They have venom like the venom of a serpent,
like the deaf adder that stops its ear,
so that it does not hear the voice of charmers
or of the cunning enchanter.

O God, break the teeth in their mouths;
tear out the fangs of the young lions, O Lord!
Let them vanish like water that runs away;
when he aims his arrows, let them be blunted.
Let them be like the snail that dissolves into slime,
like the stillborn child who never sees the sun.
Sooner than your pots can feel the heat of thorns,
whether green or ablaze, may he sweep them away! [9]

10 The righteous will rejoice when he sees the vengeance;
he will bathe his feet in the blood of the wicked.
11 Mankind will say, “Surely there is a reward for the righteous;
surely there is a God who judges on earth.”

Acts 28:1-15

Paul on Malta

28:1 After we were brought safely through, we then learned that the island was called Malta. The native people [10] showed us unusual kindness, for they kindled a fire and welcomed us all, because it had begun to rain and was cold. When Paul had gathered a bundle of sticks and put them on the fire, a viper came out because of the heat and fastened on his hand. When the native people saw the creature hanging from his hand, they said to one another, “No doubt this man is a murderer. Though he has escaped from the sea, Justice [11] has not allowed him to live.” He, however, shook off the creature into the fire and suffered no harm. They were waiting for him to swell up or suddenly fall down dead. But when they had waited a long time and saw no misfortune come to him, they changed their minds and said that he was a god.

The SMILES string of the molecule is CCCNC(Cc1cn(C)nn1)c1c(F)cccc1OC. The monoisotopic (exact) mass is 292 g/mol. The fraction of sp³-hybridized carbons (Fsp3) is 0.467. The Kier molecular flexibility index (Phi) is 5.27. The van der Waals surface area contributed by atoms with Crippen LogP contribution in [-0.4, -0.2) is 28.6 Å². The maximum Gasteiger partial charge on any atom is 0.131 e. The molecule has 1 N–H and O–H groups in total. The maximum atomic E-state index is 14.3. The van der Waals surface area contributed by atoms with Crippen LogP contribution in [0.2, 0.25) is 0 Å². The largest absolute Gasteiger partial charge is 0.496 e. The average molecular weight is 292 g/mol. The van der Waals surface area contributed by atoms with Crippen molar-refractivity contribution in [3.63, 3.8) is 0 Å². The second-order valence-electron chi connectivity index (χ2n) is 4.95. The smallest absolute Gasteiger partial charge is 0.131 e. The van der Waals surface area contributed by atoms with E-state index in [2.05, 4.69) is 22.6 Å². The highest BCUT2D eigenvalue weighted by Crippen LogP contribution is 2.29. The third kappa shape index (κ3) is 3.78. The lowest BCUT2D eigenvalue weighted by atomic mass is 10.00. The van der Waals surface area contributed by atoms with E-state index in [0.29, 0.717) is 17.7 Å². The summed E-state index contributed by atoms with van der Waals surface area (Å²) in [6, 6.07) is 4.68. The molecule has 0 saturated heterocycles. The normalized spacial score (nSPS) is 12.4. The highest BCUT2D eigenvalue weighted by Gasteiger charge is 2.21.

Now in the neighborhood of that place were lands belonging to the chief man of the island, named Publius, who received us and entertained us hospitably for three days. It happened that the father of Publius lay sick with fever and dysentery. And Paul visited him and prayed, and putting his hands on him healed him. And when this had taken place, the rest of the people on the island who had diseases also came and were cured. 10 They also honored us greatly, [12] and when we were about to sail, they put on board whatever we needed.

Paul Arrives at Rome

11 After three months we set sail in a ship that had wintered in the island, a ship of Alexandria, with the twin gods [13] as a figurehead.12 Putting in at Syracuse, we stayed there for three days. 13 And from there we made a circuit and arrived at Rhegium. And after one day a south wind sprang up, and on the second day we came to Puteoli. 14 There we found brothers [14] and were invited to stay with them for seven days. And so we came to Rome. 15 And the brothers there, when they heard about us, came as far as the Forum of Appius and Three Taverns to meet us. On seeing them, Paul thanked God and took courage. (ESV)

Footnotes

[1] 56:1 Probably a musical or liturgical term
[2] 56:5 Or they twist my words
[3] 56:8 Or wanderings
[4] 56:9 Or because
[5] 57:1 Probably a musical or liturgical term
[6] 57:8 Or my whole being
[7] 58:1 Probably a musical or liturgical term
[8] 58:1 Or mighty lords (by revocalization; Hebrew in silence)
[9] 58:9 The meaning of the Hebrew verse is uncertain
[10] 28:2 Greek barbaroi (that is, non–Greek speakers); also verse 4
[11] 28:4 Or justice
[12] 28:10 Greek honored us with many honors
[13] 28:11 That is, the Greek gods Castor and Pollux
[14] 28:14 Or brothers and sisters; also verses 15, 21